Monday, April 16, 2012

Movie and a Dinner: Jiro and Sushi Azabu

Nigiri at Sushi Azabu
Last weekend I went with John to see “Jiro Dreams of Sushi” expecting an hour and a half of food porn.  We were not disappointed.  In shot after shot delicate slices of toro and kampachi dripped on mounds of perfectly molded rice, soy sauce lightly washed over with the stroke of a brush. 

But this story of a man, possibly the most famous sushi chef in Japan (and the only sushi chef with three Michelin stars) is much more than sushi porn.
It is the human story of a man who humbly strives for perfection in this one task. From Jiro to his sons to the man who sources tuna, a few common themes emerged.

1.     Absolute dedication to craft.  There are several beautiful shots of Jiro’s oldest son sitting outside the dining room in the morning waving sheets of nori over smoking kindling.  The work appears dull and monotonous but he approaches it in the methodical, committed fashion that he will later use to mold rice and slice fish.  In Jiro’s world, even the mundane task of toasting nori requires complete devotion.
2.     Filial responsibility.  Much is made in the story of how the younger of the two sons left Jiro’s several years ago to start his own restaurant knowing in Japan that his older brother would be heir to Jiro’s place.  Much is made of watching the older son now in his mid-fifties still working side by side in obedience to his father, never knowing when his time will come.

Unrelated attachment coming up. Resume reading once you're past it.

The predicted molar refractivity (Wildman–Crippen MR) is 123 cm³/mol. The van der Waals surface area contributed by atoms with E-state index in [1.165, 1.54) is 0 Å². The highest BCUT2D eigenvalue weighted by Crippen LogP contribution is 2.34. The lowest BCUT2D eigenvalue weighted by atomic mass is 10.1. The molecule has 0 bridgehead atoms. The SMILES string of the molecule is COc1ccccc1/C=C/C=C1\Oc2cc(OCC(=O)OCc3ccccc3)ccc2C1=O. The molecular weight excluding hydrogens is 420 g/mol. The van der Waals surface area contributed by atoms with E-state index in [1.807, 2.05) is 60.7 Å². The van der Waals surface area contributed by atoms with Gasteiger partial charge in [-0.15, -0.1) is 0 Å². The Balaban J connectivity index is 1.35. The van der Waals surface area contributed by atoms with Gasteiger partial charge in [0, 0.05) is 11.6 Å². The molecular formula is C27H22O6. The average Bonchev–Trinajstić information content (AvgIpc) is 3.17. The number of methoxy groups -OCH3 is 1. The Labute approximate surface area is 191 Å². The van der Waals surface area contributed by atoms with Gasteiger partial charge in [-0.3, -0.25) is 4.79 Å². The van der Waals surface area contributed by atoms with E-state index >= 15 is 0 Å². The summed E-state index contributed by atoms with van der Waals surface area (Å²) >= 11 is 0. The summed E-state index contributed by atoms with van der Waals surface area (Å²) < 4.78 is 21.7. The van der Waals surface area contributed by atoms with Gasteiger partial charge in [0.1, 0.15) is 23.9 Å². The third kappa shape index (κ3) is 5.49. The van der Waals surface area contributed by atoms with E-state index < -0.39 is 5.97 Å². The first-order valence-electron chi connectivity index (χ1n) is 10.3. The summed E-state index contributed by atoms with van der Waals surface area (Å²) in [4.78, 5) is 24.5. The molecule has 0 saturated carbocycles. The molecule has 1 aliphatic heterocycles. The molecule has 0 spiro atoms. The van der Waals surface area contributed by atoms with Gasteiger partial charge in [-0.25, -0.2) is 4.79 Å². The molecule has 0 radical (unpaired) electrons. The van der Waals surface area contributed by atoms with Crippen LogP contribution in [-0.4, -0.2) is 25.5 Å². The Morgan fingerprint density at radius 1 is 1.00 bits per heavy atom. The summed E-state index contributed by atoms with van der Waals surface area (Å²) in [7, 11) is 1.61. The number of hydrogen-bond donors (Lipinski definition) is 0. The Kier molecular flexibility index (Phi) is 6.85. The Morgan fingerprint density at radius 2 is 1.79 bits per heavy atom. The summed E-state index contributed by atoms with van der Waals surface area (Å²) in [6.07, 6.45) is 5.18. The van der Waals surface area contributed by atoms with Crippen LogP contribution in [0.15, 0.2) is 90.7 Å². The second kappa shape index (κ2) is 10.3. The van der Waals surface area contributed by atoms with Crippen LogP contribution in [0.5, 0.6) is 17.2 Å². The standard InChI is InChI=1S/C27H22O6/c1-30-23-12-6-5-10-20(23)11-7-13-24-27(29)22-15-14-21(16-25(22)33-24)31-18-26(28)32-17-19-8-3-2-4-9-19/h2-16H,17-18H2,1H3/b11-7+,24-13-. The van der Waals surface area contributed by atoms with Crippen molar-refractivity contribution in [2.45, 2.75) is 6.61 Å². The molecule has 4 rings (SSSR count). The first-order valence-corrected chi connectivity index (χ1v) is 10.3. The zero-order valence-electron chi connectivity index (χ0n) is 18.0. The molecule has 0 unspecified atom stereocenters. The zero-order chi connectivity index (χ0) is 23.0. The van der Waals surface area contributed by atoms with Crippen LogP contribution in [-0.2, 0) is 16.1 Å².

3.     Loyalty reigns.  All the suppliers interviewed for the movie make the point they feel honored Jiro chooses to buy from them.  The rice supplier is in return so loyal that he refuses to sell the rice he gives Jiro to anyone else, even when one of the top hotels in Tokyo comes asking.
4.     One can always do better. This was actually a motto of my grandmother’s when I was growing up.  Jiro embodies this ethos.  Even at 85 he still comes to work everyday constantly trying to improve on his life’s work, certain that each day he can make sushi just a little bit better than he did the day before.

Dining Room at Sushi Azabu
Later that week John and I dipped into Tokyo-style restaurant Sushi Azabu tucked away in the basement of Greenwich Grill in Tribeca.  This is no California roll sushi joint. Instead this diminutive den focuses on simple pieces of fish on rice, a few rolls, and a handful of Japanese small plates. 

Memories of Jiro fresh in our minds we went for nigiri- fish on rice plain and simple.  From the mackerel to the tuna, amberjack to salmon, each piece was exquisite.  Even before the fish arrived we marveled at the delicate chopsticks and the mesmerizing colors of the hand-blown glass sake carafe.  Both, we were told, were specially selected and imported from Kyoto craftsmen, an attention to detail and authenticity of which I think even Jiro would approve.

After the movie John commented that “Jiro” should be required viewing for anyone who wants to understand business in Japan.  I would add that “Jiro” should be required viewing for anyone who wants to know what it takes to become a true master at a craft- some talent is important, yes, but more than that it is the dogged determination to be better at what you do every day.  To know, as Jiro does, that even when you have already surpassed the competition, the task is never truly complete.

Amy Powell is a food and travel writer based in New York City. She is a graduate of Cornell University's School of Hotel Administration and the French Culinary Institute. Follow her on Twitter @amymariepowell

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